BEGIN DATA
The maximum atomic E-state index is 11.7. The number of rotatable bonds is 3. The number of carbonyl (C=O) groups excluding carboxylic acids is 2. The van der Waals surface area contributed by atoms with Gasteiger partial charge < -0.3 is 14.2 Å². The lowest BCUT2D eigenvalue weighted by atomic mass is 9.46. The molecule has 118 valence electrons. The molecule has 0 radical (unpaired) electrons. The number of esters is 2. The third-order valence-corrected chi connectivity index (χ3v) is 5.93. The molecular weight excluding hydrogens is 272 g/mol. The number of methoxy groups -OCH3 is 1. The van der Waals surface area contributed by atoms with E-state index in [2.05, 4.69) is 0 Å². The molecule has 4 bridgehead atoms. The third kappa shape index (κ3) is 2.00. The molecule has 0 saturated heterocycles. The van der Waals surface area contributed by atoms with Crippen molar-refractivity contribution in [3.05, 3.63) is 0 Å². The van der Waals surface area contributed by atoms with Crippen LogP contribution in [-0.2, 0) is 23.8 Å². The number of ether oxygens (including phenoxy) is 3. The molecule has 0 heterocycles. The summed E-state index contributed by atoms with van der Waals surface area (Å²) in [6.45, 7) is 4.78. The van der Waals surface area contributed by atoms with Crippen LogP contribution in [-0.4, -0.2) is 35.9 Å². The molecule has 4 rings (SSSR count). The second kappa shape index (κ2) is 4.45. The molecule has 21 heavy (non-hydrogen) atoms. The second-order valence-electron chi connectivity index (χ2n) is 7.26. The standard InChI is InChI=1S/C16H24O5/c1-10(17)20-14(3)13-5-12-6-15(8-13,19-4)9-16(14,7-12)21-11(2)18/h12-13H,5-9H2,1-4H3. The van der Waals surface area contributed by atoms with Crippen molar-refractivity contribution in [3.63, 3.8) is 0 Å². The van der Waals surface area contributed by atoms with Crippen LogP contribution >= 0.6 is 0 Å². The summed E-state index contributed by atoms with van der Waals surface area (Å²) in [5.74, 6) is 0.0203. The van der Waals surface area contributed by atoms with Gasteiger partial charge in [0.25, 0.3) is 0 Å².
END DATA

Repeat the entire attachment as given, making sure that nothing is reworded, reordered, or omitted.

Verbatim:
The maximum atomic E-state index is 11.7. The number of rotatable bonds is 3. The number of carbonyl (C=O) groups excluding carboxylic acids is 2. The van der Waals surface area contributed by atoms with Gasteiger partial charge < -0.3 is 14.2 Å². The lowest BCUT2D eigenvalue weighted by atomic mass is 9.46. The molecule has 118 valence electrons. The molecule has 0 radical (unpaired) electrons. The number of esters is 2. The third-order valence-corrected chi connectivity index (χ3v) is 5.93. The molecular weight excluding hydrogens is 272 g/mol. The number of methoxy groups -OCH3 is 1. The van der Waals surface area contributed by atoms with E-state index in [2.05, 4.69) is 0 Å². The molecule has 4 bridgehead atoms. The third kappa shape index (κ3) is 2.00. The molecule has 0 saturated heterocycles. The van der Waals surface area contributed by atoms with Crippen molar-refractivity contribution in [3.05, 3.63) is 0 Å². The van der Waals surface area contributed by atoms with Crippen LogP contribution in [-0.2, 0) is 23.8 Å². The number of ether oxygens (including phenoxy) is 3. The molecule has 0 heterocycles. The summed E-state index contributed by atoms with van der Waals surface area (Å²) in [6.45, 7) is 4.78. The van der Waals surface area contributed by atoms with Crippen LogP contribution in [-0.4, -0.2) is 35.9 Å². The molecule has 4 rings (SSSR count). The second kappa shape index (κ2) is 4.45. The molecule has 21 heavy (non-hydrogen) atoms. The second-order valence-electron chi connectivity index (χ2n) is 7.26. The standard InChI is InChI=1S/C16H24O5/c1-10(17)20-14(3)13-5-12-6-15(8-13,19-4)9-16(14,7-12)21-11(2)18/h12-13H,5-9H2,1-4H3. The van der Waals surface area contributed by atoms with Crippen molar-refractivity contribution in [3.63, 3.8) is 0 Å². The van der Waals surface area contributed by atoms with Crippen LogP contribution >= 0.6 is 0 Å². The summed E-state index contributed by atoms with van der Waals surface area (Å²) in [5.74, 6) is 0.0203. The van der Waals surface area contributed by atoms with Gasteiger partial charge in [0.25, 0.3) is 0 Å².